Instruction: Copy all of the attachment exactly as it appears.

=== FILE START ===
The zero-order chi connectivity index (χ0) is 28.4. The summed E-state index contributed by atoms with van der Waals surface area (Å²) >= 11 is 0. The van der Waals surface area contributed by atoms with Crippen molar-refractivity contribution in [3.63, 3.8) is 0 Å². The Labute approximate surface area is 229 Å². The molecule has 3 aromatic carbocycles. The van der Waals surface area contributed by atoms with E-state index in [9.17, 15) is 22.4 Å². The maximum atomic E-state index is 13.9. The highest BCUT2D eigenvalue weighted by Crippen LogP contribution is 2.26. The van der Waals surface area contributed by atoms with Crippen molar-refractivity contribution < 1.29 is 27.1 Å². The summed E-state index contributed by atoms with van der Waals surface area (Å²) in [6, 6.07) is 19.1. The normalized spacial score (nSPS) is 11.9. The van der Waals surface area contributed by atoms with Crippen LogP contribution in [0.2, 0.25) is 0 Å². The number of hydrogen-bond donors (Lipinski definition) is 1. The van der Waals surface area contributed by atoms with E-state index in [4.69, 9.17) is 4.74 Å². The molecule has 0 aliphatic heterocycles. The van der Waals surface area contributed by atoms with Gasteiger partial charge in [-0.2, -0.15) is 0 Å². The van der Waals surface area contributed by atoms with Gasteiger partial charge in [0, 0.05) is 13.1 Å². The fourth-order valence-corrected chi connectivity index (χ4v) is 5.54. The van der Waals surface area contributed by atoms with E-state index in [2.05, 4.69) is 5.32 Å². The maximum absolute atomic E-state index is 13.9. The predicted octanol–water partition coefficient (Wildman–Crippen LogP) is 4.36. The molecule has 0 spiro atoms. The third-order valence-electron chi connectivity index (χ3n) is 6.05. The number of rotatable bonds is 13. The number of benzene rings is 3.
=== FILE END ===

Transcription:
The zero-order chi connectivity index (χ0) is 28.4. The summed E-state index contributed by atoms with van der Waals surface area (Å²) >= 11 is 0. The van der Waals surface area contributed by atoms with Crippen molar-refractivity contribution in [3.63, 3.8) is 0 Å². The Labute approximate surface area is 229 Å². The molecule has 3 aromatic carbocycles. The van der Waals surface area contributed by atoms with E-state index in [9.17, 15) is 22.4 Å². The maximum atomic E-state index is 13.9. The highest BCUT2D eigenvalue weighted by Crippen LogP contribution is 2.26. The van der Waals surface area contributed by atoms with Crippen molar-refractivity contribution < 1.29 is 27.1 Å². The summed E-state index contributed by atoms with van der Waals surface area (Å²) in [6, 6.07) is 19.1. The normalized spacial score (nSPS) is 11.9. The van der Waals surface area contributed by atoms with Crippen LogP contribution in [0.2, 0.25) is 0 Å². The number of hydrogen-bond donors (Lipinski definition) is 1. The van der Waals surface area contributed by atoms with E-state index in [4.69, 9.17) is 4.74 Å². The molecule has 0 aliphatic heterocycles. The van der Waals surface area contributed by atoms with Gasteiger partial charge in [-0.2, -0.15) is 0 Å². The van der Waals surface area contributed by atoms with Gasteiger partial charge in [0, 0.05) is 13.1 Å². The fourth-order valence-corrected chi connectivity index (χ4v) is 5.54. The van der Waals surface area contributed by atoms with E-state index in [2.05, 4.69) is 5.32 Å². The maximum absolute atomic E-state index is 13.9. The predicted octanol–water partition coefficient (Wildman–Crippen LogP) is 4.36. The molecule has 0 spiro atoms. The third-order valence-electron chi connectivity index (χ3n) is 6.05. The number of rotatable bonds is 13. The number of benzene rings is 3.